a) Rotating the despinned conductivity tensor σ_{ds }with an angle Ψ (see Eq. (5)) to align the xaxis in the direction of eccentering.
 b) Estimating the horizontal conductivity, σ_{h} _{ — } _{i}, from the zz component of the despinned conductivity tensor through interpolation, as indicated below:
σ_{h} _{ — } _{i}=interpolate (σ_{zz} _{ — } _{c}, σ_{hg}, σ_{zz} _{ — } _{m}), Eq. (8)  where σ_{zz} _{ — } _{c}, is a vector containing the average modeled σ_{zz }over a wide range of σ_{v}/σ_{h }and dip angles (see
FIG. 81 ). The σ_{hg }is a vector containing the grid point values for the σ_{h}. The σ_{zz} _{ — } _{m }is the zz component of the tensor σ_{ds }after rotation. The tool in the model is eccentered by a distance decc_m in the xdirection, which is aligned with the borehole xdirection.  The y_{i}=interpolate (x, y, x_{i}) is a interpolation function that would find the value of y_{i }corresponding to a given value of x_{i }through interpolation between two vectors x and y. As shown in
FIG. 81 , the interpolation may be done in the loglog domain.  c) Determining the averaged model σ_{xz}−σ_{zx }response, xzmzx_m, at σ_{h} _{ — } _{i }through interpolation, as shown below:
xzmzx _{—} m=interpolate (σ_{hg} , xzmzx, σ _{h} _{ — } _{i}). Eq. (9)  where xzmzx is a vector containing the average modeled σ_{xz}−σ_{zx }response over a wide range of σ_{v}/σ_{h }and dip angles (see
FIG. 81 ). The tool in the model is eccentered by a distance decc_m in the xdirection, which is aligned with the borehole xdirection. The interpolation may be done in the loglog domain.  d) Determining the estimated eccentering distance, decc_i, as:
decc_{—} i=decc_{—} m*(xzmzx _{—} i/xzmzx _{—} m) Eq. (10)  where xzmzx_i is the σ_{xz}−σ_{zx }response of the despinned conductivity tensor σ_{ds }after rotation from step (a) above.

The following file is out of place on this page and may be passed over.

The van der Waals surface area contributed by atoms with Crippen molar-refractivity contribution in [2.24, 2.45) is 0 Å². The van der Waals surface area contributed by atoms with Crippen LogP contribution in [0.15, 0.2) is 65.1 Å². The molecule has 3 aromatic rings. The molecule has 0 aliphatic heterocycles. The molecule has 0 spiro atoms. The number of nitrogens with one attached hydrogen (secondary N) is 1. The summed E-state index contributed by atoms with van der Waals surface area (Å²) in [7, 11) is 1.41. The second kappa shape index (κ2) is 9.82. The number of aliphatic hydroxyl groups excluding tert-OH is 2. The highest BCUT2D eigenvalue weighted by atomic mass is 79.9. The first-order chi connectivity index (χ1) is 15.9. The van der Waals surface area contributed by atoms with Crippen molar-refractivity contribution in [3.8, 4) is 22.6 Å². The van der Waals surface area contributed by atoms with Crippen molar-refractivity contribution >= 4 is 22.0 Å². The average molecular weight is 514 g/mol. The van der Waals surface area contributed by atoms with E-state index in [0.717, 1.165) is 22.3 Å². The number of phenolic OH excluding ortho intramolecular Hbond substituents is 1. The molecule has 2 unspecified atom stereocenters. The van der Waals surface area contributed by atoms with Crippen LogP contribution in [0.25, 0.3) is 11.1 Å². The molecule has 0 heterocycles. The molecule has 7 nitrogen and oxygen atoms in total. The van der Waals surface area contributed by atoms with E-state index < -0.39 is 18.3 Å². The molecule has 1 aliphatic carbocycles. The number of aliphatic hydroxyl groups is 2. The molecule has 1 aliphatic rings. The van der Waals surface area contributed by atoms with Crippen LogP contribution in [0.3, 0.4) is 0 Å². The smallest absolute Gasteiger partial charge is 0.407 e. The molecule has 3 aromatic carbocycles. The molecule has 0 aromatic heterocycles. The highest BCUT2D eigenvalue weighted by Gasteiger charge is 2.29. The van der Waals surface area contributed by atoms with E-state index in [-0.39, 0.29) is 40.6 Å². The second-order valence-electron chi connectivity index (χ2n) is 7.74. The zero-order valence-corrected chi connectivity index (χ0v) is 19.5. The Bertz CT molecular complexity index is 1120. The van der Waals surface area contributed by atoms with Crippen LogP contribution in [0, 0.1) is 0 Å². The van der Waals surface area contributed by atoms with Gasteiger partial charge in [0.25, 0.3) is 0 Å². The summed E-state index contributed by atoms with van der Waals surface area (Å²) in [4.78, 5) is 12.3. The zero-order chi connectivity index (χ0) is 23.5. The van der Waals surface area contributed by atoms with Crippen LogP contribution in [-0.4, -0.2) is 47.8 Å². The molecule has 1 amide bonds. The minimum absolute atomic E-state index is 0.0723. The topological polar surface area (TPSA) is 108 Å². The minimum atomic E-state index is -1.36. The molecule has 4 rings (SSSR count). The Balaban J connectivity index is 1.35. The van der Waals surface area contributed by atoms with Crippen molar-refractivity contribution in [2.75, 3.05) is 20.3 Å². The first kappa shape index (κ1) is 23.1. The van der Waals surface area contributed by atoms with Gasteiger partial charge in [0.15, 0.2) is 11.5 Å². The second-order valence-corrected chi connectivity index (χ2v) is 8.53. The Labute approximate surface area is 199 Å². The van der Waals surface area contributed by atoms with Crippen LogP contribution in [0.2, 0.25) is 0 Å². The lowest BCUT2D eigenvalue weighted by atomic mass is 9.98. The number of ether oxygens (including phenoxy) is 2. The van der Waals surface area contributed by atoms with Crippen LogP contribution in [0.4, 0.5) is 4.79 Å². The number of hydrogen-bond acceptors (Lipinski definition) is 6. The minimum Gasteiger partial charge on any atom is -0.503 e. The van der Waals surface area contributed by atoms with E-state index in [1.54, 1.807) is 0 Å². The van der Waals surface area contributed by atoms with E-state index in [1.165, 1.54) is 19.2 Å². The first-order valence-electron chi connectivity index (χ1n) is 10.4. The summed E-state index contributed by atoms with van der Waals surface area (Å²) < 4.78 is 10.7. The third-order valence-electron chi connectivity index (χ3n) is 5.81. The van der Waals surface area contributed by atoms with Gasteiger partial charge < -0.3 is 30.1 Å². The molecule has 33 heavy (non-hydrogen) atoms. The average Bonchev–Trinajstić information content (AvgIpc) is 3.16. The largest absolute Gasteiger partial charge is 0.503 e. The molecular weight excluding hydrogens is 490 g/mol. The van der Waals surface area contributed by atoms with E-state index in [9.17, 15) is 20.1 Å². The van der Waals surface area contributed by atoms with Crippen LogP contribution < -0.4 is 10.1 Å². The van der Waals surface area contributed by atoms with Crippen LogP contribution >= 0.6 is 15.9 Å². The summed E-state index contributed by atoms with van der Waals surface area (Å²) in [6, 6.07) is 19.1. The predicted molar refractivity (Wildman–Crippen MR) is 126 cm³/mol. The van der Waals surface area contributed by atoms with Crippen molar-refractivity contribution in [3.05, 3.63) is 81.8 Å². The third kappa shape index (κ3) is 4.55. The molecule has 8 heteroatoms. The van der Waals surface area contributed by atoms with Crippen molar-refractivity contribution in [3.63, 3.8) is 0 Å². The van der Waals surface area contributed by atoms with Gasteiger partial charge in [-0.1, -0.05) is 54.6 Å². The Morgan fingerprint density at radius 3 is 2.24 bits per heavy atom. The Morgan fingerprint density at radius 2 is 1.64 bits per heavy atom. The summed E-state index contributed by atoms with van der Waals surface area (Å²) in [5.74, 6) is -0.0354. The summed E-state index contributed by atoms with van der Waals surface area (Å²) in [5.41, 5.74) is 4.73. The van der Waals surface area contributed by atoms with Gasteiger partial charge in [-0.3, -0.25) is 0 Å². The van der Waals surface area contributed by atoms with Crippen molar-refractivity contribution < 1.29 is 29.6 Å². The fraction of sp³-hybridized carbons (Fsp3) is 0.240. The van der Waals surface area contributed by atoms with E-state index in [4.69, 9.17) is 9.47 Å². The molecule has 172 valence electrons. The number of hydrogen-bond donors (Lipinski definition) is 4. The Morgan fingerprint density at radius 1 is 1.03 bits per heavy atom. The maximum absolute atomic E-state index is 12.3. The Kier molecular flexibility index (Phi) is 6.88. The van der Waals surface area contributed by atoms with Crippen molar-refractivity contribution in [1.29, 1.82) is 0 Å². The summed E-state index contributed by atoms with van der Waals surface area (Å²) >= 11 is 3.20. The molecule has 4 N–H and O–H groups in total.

1.2 Forward Engine Using Interpolation and Azimuthal Expansion
The responses of the tool in the model described in
To reduce the size of this table, the presently disclosed azimuthal expansion technique (shown as block 34 of
The azimuthal expansion allows for computation of the borehole response relatively quickly (e.g., on the fly with analytic formula). Referring to the grid numbers mentioned above, the disclosed method may reduce the table size to about 91,080, or by a factor of 432, for example. By reducing the size of the table, azimuthal expansion 34 reduces the complexity and time required for the table computation. The reduced table size may also allow a relative increase in the speed of the borehole correction process.
The azimuthal expansion expresses the conductivity tensor σij, ij=1, 2, 3 (1 for x, 2 for y, and 3 for z) in terms of series expansion:
where the coefficients C_{ijkp}, D_{ijkp}, E_{ijkq}, and F_{ijkq }are functions of other parameters (σ_{h}, σ_{v}, θ, σ_{m}, hd, and decc).
The above series expansion may be simplified by limiting n, l, and m to less than or equal to 2. The following expressions use Φ=0, 45, and 90 degrees and ψ=0 to compute the nine components of the conductivity tensor. The three formation dip azimuth values and one eccentering azimuth value, however, are not necessarily limited to those values.